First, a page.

Serum cytokine TNF-alpha and hemoglobin levels in Plasmodium falciparum malaria Original Article 293major factors for the high disability-adjusted life years affected by P. falciparum along with sex and age matchedattributed to malaria.3 The mechanisms of severe malarial healthy controls.anemia are the subject of intense study.4,5 Many factorshave been reported to inﬂuence its pathogenesis, but themechanisms themselves remain controversial.6 MATERIALS AND METHODS The increased destruction and phagocytosis of infectedand uninfected erythrocytes, the suppression of erythropoi-esis by relatively impaired erythropoietin production, the Study area and patientsautoimmune lysis of both parasitized and normal erythro- The study was carried out in S.C.B. Medical, College,cytes, and reticuloendothelial hyperfunction seem to be Hospital, Cuttack, Odisha, Department of Medicine andimportant causative factors, but they do not adequately Department of Biochemistry. This hospital is the largestexplain the severity and extent of anemia. Furthermore, government institution catering to the entire coastal beltanemia can persist for weeks after effective antimalarial treat- of Odisha. Therefore patients from interior rural areas visitment.7 Although the pathological basis for the development the hospital for treatment.of malarial anemia is not yet well understood, the participa- Subjects were chosen from amongst malaria patientstion of cytokines8 and of autoantibodies has been considered. admitted to medicine indoor ward of S.C.B. Medical Some works have suggested that severe anemia is associ- College Hospital. P. falciparum malaria was deﬁnedated with predominant T-helper 1 (Th1) responses, character- according to modiﬁed World Health Organization criteria.ized by high levels of tumor necrosis factor alpha (TNF-a) in Graph showing correlation between TNF-alpha andrelation to interleukin-10 (IL-10) levels, and conversely, hemoglobin in pf malaria patients.protection from this complication was associated with aninverse relationship, i.e., with a balance toward a highIL-10/TNF-a ratio. Other cytokines and chemokines, partic-ularly those involved in macrophage migration and activity,such as migration inhibitory factor (MIF) and monocytechemotactic protein-1 (MCP-1), also can be involved. Sincehigh TNF-a production by macrophages can be inﬂuencedby phospholipids such as the Plasmodium-derived gly-cosylphosphatidylinositol,9,10 anti-phospholipid antibodies,which are common in malaria infections could play a rolein this system. Antibodies directed to erythrocyte membraneantigens, which also are present in malaria infections,could act by destroying parasitized and non-parasitizederythrocytes. Optimal immune response to malaria infection is charac-terized by early intense pro-inﬂammatory cytokine-mediatedeffectors mechanisms that kill or clear parasite-infected cellsand which are then equally rapidly suppressed by anti-inﬂam-matory effectors once parasite replication has been broughtunder control. The outcome of infection depends on a dedi-cated balance between appropriate and inappropriate induc-tion of these mediators. Early pro-inﬂammatory cytokine As a control group for cytokine determination 30 healthyresponses seem to mediate protective, whereas late response volunteers of same range of age and sex were also includedcontributes to pathology. This suggests that a crucial balance in the study. All volunteers enrolled as control group weremight exist during the inﬂammatory response to malaria negative at the thick smear examination for P. falciparuminfection. without febrile episodes during the last 6 months and The ﬁrst characterized parasite-induced cytokine was without sign of anemia (Hb > 10 g/dl).TNF alpha, induced in macrophages by erythrocytes Inclusion and classiﬁcation of each case were basedinfected by Plasmodium malarial pigment and certain on the symptoms, physical signs and laboratory ﬁndingglycolipids such as GPI moiety. of malaria at the onset of the disease. On the basis of This study was conducted to assess the correlation hematological parameters and evidence of neurologicalbetween TNF alpha levels and Hemoglobin in patients involvement severity of malaria was established. The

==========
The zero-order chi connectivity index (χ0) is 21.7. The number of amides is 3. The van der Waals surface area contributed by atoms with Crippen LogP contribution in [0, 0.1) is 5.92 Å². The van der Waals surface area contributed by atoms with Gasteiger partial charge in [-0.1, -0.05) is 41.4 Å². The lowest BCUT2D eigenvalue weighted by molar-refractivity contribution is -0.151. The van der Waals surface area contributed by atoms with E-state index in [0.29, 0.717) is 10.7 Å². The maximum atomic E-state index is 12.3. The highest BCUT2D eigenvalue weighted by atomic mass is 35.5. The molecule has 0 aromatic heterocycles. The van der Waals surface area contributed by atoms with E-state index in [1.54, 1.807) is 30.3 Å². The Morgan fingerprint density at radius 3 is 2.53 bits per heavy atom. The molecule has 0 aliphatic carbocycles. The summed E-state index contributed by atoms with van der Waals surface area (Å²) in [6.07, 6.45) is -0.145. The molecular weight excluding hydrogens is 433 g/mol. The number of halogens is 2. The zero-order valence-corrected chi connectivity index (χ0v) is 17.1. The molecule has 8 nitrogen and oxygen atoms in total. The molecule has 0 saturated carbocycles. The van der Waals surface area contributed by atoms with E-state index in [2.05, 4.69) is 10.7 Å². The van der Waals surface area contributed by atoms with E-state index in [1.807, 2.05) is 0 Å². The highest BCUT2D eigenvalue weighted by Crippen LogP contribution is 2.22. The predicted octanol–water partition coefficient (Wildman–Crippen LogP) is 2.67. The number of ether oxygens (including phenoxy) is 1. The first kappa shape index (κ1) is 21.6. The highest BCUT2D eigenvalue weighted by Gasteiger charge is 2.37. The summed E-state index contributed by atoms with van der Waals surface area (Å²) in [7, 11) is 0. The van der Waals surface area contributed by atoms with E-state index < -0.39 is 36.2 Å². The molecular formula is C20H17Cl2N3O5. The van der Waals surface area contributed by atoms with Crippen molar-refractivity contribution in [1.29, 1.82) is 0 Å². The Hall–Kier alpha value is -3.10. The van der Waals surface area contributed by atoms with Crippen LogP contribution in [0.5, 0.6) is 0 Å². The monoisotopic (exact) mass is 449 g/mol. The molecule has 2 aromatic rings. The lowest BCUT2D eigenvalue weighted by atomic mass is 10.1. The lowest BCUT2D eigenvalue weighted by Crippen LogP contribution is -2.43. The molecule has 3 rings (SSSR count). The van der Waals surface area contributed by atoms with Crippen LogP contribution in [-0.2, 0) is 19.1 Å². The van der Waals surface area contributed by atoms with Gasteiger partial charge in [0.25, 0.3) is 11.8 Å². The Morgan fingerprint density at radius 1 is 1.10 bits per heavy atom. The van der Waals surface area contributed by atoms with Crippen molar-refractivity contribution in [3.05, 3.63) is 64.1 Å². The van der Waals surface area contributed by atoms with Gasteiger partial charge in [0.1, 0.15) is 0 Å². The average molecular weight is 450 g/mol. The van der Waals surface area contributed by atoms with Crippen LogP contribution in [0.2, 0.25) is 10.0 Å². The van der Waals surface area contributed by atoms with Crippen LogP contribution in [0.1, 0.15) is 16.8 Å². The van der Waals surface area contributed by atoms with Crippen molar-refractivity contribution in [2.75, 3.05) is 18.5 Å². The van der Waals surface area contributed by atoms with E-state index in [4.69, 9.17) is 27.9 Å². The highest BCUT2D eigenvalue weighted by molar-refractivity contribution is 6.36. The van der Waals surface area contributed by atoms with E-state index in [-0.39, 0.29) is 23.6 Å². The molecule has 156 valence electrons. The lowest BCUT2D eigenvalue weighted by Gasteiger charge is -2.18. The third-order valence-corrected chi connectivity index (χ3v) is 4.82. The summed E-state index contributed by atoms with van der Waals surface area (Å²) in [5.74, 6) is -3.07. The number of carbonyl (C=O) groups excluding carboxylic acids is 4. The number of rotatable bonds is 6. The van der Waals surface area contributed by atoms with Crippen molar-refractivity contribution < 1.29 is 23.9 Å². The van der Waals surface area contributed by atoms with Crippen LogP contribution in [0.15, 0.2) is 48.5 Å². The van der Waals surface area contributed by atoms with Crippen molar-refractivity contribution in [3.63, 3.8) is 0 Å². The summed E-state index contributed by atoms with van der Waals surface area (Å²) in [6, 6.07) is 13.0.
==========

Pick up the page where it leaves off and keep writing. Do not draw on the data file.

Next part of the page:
294 Apollo Medicine 2012 December; Vol. 9, No. 4 Sarangi et al.malaria patients admitted to Medicine ward from correlation between hemoglobin and TNF-alphaNovember 2009 to October 2010 were included in the (r ¼ À0.96) was found indicating an important associationstudy. If as per the inclusion criteria the patient was correlating TNF-alpha levels with anemia.found ﬁt to be included in the study then the consentform was obtained duly signed and the patients wereincluded in the study. Blood hemoglobin was measured DISCUSSIONby cyanmethemoglobin method. Patient informed consentform and Volunteer’s informed consent form were obtained In human malaria altered immune reactivity appears late infrom the participants in the study and the ethical clearance the acute phase of the diseases and can last a long time aftercertiﬁcate from the Institutional Ethics Committee of the clearance of parasites from the circulation. An explana-S.C.B Medical College, Cuttack is attached. tion for the poor acquisition of malaria unit in naturally exposed population is that the parasite actively modulates of speciﬁc immune response.11 The inﬂammatory responseSample collection that is needed to remove parasites lead to considerableBlood samples were drawn from malaria patients admitted tissue damage and activation of phagocytes to kill intracel-to medicine ward and transferred to Department for Hb esti- lular or extracellular parasites requires the production ofmation and ELISA for TNF alpha. Blood samples were inﬂammatory cytokines which can cause systemic effectscollected for immunological assessment in sterile tubes. such as severe anemia and cerebral malaria.12 The immuneAll the samples were centrifuged and serum was refriger- response to malaria likely is regulated by the balance ofated at À70 C in the Department of Biochemistry for pro- and anti-inﬂammatory cytokines that culminate indetermination of TNF-alpha. either immunoprotection or pathogenesis. In our study the Blood samples were drawn from healthy volunteers not TNF alpha was elevated in all patients of malaria as expres-infected with malaria and transferred to Department of sion of immune activation in response to the presence ofBiochemistry for Hb estimation and ELISA for TNF-alpha. parasites are determinants of malaria severity and outcome13 and can represent potential target for therapeutic interventions if their effect will be highlighted.Cytokine determination Cytokines TNF-alpha induced in macrophages by eryth- rocytes infected by Plasmodium malaria pigment andCytokine analysis was performed by Ray Biotech ELISA certain glycolipids such as GPI moiety. It has been shownassay kits (Ray Biotech Inc 3607 Parkway Lane, Suite that GPI moiety induces NOS in macrophages and activates200, Norcross GA 30092) for TNF-alpha as speciﬁed by endothelial cells by tyrosineekinase-mediated signal trans-the manufacturer. Each plate included a standard curve of duction. The amount of TNF-alpha produced by malariarecombinant human cytokine on logelog graph paper. All parasites seems to vary between people in the samespecimens were measured in duplicate and the mean of endemic area exposed to similar parasites and inoculationthe two values was taken. rates .TNF alpha has a role in the regulation of macrophage, interleukin 12 induced production and it has been shownStatistical analysis that TNF alpha is an important co-factor for interleukin production of interferon gamma by NK cells. Luty et al14Serum cytokine concentration was determined in dupli- showed a close association between the presence of severecate and expressed as mean Æ SE of the mean. Compari- anemia, high TNF alpha concentrations and large numberssons between groups were made using Z test with of circulating haemozoin-containing monocytes, suggestingstatistical signiﬁcance set at SE value of 1% level of that haemozoin-induced TNF alpha reduction plays a partsigniﬁcance. in either initiation or exacerbation of anemia as a clinical outcome of chronic, uncontrolled parasitemia. TNF alpha levels in falciparum malaria in the presentRESULTS study showed signiﬁcant elevation (272.48 Æ 335.05 pg/ ml) compared to healthy controls (42.90 Æ 13.5 pg/ml).In our study TNF alpha in falciparum malaria was signiﬁ- TNF alpha levels were higher in falciparum malaria signi-cantly elevated (631.25 Æ 382.26 pg/ml) compared to fying that TNF alpha may be an important component inhealthy controls (42.90 Æ 13.5 pg/ml) whereas Hb levels the pathogenesis of severe falciparum malaria and in partic-were signiﬁcantly reduced (8.2 Æ 0.54 g/dl) compared to ular in the cerebral syndrome and the hypoglycemia whichhealthy controls (13.21 Æ 0.85). A strong negative can complicate this disease.